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Christiansted, U.S. Virgin Islands
Channels Analog: 15 (UHF)
Affiliations defunct
Owner Corporate Media Consultants Group
(49% owned by Max Media)
(CMCG St. Croix License, LLC)
First air date 2000
Last air date June 12, 2009
Call letters' meaning Virgin Islands Fox (possibly for unrealized Fox affiliation) or
Virgin Islands Fifteen (channel number)
Former callsigns WBJE (1999–2000)
WPXO (2000–2003)
WCAV (2003–2004)
Former affiliations Pax (2000–2003)
Independent (2003–2009; intermittent operation)
Transmitter power 16.2 kW
Height 296 m
Facility ID 84407
Transmitter coordinates 17°45′14″N 64°47′55″W / 17.75389°N 64.79861°W / 17.75389; -64.79861

WVIF was a full-power television station in Christiansted, U.S. Virgin Islands licensed to transmit over analog channel 15. The station was owned by Corporate Media Consultants Group (CMCG), which is 49 percent owned by Max Media.

For much of its history, WVIF was silent, occasionally returning to the air as an independent station. At one time, it had planned to affiliate with the Fox network.


Channel 15 signed on in 2000 as Pax (now Ion) owned-and-operated station WPXO. WPXO was operated under a joint services agreement (JSA) with Alpha Broadcasting Corporation's WSVI in Christiansted.[1] Paxson Communications (now Ion Media Networks) sold WPXO (along with WMPX-TV, now WPFO, in Waterville, Maine) to CMCG in December 2002.[2] Soon afterward, the JSA with WSVI was dissolved due to station financial losses of over a quarter-million dollars.[1]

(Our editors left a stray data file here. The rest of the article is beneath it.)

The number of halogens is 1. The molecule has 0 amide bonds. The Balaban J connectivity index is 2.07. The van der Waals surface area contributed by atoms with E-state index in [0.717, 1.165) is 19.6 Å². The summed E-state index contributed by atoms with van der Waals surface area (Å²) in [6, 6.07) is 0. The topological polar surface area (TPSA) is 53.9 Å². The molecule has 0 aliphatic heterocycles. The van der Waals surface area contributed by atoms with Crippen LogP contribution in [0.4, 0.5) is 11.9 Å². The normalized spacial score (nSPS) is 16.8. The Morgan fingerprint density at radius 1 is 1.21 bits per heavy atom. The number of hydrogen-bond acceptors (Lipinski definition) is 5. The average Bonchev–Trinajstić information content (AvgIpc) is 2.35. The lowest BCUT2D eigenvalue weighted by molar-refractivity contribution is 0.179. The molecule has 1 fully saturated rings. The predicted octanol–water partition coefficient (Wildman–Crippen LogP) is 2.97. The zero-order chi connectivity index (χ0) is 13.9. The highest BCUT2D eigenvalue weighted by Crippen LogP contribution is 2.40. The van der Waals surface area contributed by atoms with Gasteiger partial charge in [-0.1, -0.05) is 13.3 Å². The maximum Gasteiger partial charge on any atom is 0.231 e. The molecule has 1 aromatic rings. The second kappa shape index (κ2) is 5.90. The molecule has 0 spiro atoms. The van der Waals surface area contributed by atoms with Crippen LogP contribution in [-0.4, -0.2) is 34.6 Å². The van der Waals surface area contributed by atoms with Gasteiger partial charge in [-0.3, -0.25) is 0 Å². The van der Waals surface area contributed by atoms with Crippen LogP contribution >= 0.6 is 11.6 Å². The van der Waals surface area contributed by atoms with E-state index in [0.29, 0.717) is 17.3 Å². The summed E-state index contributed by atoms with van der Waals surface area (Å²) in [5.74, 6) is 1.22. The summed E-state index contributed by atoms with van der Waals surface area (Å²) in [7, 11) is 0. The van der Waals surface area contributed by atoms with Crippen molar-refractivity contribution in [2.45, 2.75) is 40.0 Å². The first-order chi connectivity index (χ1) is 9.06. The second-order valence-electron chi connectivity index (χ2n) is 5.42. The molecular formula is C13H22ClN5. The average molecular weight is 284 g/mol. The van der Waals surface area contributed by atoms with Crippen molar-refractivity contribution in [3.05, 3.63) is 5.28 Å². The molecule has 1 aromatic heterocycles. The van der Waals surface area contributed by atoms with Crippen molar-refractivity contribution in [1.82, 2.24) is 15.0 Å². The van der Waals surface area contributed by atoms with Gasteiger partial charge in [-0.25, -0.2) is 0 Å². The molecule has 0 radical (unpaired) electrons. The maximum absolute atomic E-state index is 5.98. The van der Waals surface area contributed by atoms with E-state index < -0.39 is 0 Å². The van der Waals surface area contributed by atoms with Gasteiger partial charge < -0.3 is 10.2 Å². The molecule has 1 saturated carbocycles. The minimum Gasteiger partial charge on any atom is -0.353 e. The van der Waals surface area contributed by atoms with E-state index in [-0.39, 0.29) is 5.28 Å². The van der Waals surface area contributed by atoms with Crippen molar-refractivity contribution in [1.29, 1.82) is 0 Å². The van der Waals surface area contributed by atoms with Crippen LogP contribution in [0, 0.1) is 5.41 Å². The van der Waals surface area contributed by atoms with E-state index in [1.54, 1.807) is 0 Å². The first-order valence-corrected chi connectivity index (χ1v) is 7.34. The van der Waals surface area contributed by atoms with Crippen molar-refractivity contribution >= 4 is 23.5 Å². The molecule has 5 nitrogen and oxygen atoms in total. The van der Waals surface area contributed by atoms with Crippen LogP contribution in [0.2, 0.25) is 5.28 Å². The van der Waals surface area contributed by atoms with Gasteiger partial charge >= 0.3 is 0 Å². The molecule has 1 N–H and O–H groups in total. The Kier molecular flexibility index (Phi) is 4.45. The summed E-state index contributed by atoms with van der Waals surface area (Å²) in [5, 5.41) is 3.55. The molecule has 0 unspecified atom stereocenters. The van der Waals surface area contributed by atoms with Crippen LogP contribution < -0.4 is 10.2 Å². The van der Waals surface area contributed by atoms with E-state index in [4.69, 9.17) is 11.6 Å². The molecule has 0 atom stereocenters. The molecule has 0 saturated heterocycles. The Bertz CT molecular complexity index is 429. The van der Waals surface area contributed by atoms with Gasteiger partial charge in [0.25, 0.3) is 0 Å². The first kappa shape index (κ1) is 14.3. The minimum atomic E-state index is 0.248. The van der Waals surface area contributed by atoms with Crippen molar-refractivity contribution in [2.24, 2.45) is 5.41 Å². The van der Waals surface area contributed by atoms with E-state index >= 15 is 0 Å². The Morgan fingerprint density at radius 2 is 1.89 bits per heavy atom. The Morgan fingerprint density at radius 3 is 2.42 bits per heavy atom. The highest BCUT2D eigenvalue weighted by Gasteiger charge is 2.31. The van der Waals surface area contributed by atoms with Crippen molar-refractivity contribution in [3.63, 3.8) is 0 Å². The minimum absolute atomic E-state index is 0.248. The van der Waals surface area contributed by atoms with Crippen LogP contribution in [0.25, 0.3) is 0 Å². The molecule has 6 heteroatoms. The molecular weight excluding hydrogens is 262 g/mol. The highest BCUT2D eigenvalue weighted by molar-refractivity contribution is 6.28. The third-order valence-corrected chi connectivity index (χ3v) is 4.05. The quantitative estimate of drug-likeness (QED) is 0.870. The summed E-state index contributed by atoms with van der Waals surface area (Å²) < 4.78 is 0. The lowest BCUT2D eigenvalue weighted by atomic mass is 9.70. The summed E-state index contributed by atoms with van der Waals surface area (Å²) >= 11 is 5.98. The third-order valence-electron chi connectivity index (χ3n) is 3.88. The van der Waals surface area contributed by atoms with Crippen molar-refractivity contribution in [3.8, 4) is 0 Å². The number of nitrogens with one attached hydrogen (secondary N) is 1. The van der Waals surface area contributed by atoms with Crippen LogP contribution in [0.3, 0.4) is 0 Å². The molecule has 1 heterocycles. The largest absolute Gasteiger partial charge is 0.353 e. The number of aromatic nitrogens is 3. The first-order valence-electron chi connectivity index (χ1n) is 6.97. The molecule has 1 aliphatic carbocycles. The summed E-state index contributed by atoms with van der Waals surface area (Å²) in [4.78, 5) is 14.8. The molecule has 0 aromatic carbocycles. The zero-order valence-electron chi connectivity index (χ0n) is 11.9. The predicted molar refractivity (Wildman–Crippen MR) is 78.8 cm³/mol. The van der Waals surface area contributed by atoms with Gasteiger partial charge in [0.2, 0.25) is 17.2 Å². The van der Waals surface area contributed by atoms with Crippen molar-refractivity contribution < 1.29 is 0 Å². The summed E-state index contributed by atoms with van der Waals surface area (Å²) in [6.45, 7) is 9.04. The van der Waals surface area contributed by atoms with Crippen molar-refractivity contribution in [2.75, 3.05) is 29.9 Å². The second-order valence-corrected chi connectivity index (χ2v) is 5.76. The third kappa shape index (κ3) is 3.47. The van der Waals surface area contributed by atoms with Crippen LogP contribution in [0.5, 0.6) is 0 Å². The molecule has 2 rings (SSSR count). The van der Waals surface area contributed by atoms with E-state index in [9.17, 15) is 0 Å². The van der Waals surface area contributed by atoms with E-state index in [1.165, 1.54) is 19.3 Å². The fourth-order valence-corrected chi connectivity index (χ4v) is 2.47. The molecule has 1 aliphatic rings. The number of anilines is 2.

Upon assuming control of the station in April 2003, CMCG changed the call letters to WCAV and temporarily discontinued operations, leaving channel 15 silent for 12 months less a day; the station returned to the air at 2 p.m. on April 4, 2004 as an independent station, relying largely on syndicated core programming, after having failed to obtain cable television carriage and having lost its bid for the Fox affiliation (which ultimately went to WEON-LP). Shortly afterward, the station changed its call letters to WVIF (the WCAV call letters were then picked up by the CBS affiliate in Charlottesville, Virginia).

The station again went silent in 2005[3] and remained silent throughout 2006-07 despite attempts to return to operation.[4]

Located in the University of the Virgin Islands Research and Technology Park, the station had two employees but, as of August 2007, broadcast antenna facilities had not been constructed.[5] In 2007, the station's owner had estimated that construction of the necessary facilities "could take at least another year". The use of WVIF production facilities in engaging and training UVI students in various station operation tasks had also been promoted, but as of 2007 no such program is yet operational.

As of September 2008, the station had moved to a new antenna tower, resuming analog television broadcast operation.[6]

WVIF never operated a digital television station. It had intended to apply to the Federal Communications Commission for permission to turn off any analog signals and begin broadcast of a digital signal on the same channel (called a "flash-cut") at the end of the digital TV conversion period for full-service stations (June 12, 2009).[6] The station never did so, and its license was canceled on March 29, 2011.[7]